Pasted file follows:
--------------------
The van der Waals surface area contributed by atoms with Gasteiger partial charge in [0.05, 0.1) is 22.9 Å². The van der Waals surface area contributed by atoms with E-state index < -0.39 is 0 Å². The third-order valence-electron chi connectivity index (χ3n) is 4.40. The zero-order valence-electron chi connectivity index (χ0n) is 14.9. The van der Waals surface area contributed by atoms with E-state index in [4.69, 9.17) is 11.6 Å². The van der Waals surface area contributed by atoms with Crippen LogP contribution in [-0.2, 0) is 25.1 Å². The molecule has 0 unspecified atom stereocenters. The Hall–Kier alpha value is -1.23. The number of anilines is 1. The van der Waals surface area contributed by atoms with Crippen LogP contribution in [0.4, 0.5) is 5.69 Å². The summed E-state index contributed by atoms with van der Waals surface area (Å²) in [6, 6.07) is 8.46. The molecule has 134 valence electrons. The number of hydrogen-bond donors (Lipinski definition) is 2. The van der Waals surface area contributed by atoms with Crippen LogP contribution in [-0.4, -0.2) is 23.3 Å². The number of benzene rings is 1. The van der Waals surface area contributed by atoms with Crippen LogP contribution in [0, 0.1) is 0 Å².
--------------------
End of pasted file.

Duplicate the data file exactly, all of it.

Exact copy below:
The van der Waals surface area contributed by atoms with Gasteiger partial charge in [0.05, 0.1) is 22.9 Å². The van der Waals surface area contributed by atoms with E-state index < -0.39 is 0 Å². The third-order valence-electron chi connectivity index (χ3n) is 4.40. The zero-order valence-electron chi connectivity index (χ0n) is 14.9. The van der Waals surface area contributed by atoms with E-state index in [4.69, 9.17) is 11.6 Å². The van der Waals surface area contributed by atoms with Crippen LogP contribution in [-0.2, 0) is 25.1 Å². The molecule has 0 unspecified atom stereocenters. The Hall–Kier alpha value is -1.23. The number of anilines is 1. The van der Waals surface area contributed by atoms with Crippen LogP contribution in [0.4, 0.5) is 5.69 Å². The summed E-state index contributed by atoms with van der Waals surface area (Å²) in [6, 6.07) is 8.46. The molecule has 134 valence electrons. The number of hydrogen-bond donors (Lipinski definition) is 2. The van der Waals surface area contributed by atoms with Crippen LogP contribution in [-0.4, -0.2) is 23.3 Å². The number of benzene rings is 1. The van der Waals surface area contributed by atoms with Crippen LogP contribution in [0, 0.1) is 0 Å².